Interview with Larry D. Rose, author of Mobilize!

Interview with Larry D. Rose, author of Mobilize!

Posted on March 18 by Larry D. Rose
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Larry D. Rose stops by the blog today to tell us more about his book Mobilize!

Caitlyn: Tell us about your book?

Larry: The book has two main parts: first, stories of people in the armed forces before the Second World War and when the fighting broke out and, second, an inquiry into why Canada was so terribly unprepared for war in 1939.   The book started strictly as a military history but when you chase back why things happened or failed to happen in the end a lot of it goes back to political decision making.  The book is meant to be very readable so I hope people will learn something but have an enjoyable read at the same time.   Strangely enough for such a serious topic, there are actually some very funny episodes.

Caitlyn: How did you come up with the idea for the book?

Larry: A few years ago I was working at CTV in Toronto and was looking for ideas for a documentary.  I thought this would be an interesting one so I started research and kind of mapped out the documentary but it turned out that CTV didn't want this kind of documentary.  It was too bad because I had found quite a number of veterans from 1939 and the pre-war years and some of them were fantastic.  They had great stories to tell and compelling views on what happened.  So when CTV wasn't interested I still thought it was a fascinating subject so I decided to turn it into a book.  I'm really glad I did because in the end I think it is a great story.

Caitlyn: How did you research your book?

Larry: I did an enormous amount of research that stretched over five years.  I went to Library and Archives Canada in Ottawa and the  Directorate of History & Heritage which provided some essential material.  Previous books and journal articles on the period were also important.  But in terms of original work the 25 or so interviews with veterans were singularly valuable.  We're talking pre-1939 veterans here so there are not so many left and some have died since I talked to them.  Meeting them and talking to them was the best part of the whole thing.  However, ultimately most of my conclusions in the last two chapters are not in any book and not from any interview.  You just have to look at the evidence and then reason out why things happened.  Finally, I was so lucky because Jack Granatstein, Canada's leading military historian, took a great interest in the subject.  He looked at what I was doing and made numerous suggestions.  Without his involvement the book would not have been as solid as I believe it is.   He is a superb guy--a national treasure in my view.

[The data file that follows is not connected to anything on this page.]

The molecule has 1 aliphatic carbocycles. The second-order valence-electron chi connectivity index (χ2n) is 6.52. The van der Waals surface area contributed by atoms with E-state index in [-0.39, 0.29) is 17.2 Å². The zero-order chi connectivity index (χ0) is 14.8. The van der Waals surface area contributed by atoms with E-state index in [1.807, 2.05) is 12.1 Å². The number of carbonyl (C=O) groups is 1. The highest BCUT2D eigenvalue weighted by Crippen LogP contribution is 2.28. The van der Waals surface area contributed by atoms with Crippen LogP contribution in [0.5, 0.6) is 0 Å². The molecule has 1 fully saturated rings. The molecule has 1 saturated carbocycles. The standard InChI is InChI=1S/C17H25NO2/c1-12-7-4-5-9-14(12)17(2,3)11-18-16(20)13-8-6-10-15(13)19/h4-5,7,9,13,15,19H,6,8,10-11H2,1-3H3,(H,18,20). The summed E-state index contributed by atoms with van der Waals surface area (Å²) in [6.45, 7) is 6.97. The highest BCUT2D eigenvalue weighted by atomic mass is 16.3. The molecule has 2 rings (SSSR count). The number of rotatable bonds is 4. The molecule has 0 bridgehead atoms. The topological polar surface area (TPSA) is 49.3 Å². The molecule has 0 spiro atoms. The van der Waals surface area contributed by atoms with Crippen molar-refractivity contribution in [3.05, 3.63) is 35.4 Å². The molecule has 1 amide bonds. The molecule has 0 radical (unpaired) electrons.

Caitlyn: What was the hardest part of writing the book?

Larry: I have been a television news writer for 30 years so writing was not a problem.  However, I had never done a book.  At the same time my topic covered a wide range of material: the army, the navy, the air force and the politicians.  So weaving the all these elements together in something as long as a book was a real challenge.   It was very frustrating at times trying to keep all the elements going at the same time and have individual stories pop in and out but, in the end, it was a great experience.  I think it works. 

Caitlyn: What's the best advice you ever had as a writer?

Larry: One of the very best things about writing at CTV News was its constant emphasis on keeping people at the forefront of the story.  It's the real, gritty, human stories that are the most compelling.  So I tried to do that in the book.  It was easy to stick to the big picture and the sweep of great historical events but to me the most interesting part was how those events affected individual sailors, soldiers or airmen.   They brought the story to life.

Larry D. Rose

Posted by Dundurn Guest on December 6, 2014
Larry D. Rose photo

Larry D. Rose

Larry D. Rose is the author of Mobilize!: Why Canada Was Unprepared for the Second World War. His articles have appeared in the Globe and Mail, the National Post, and other publications. He lives in Toronto.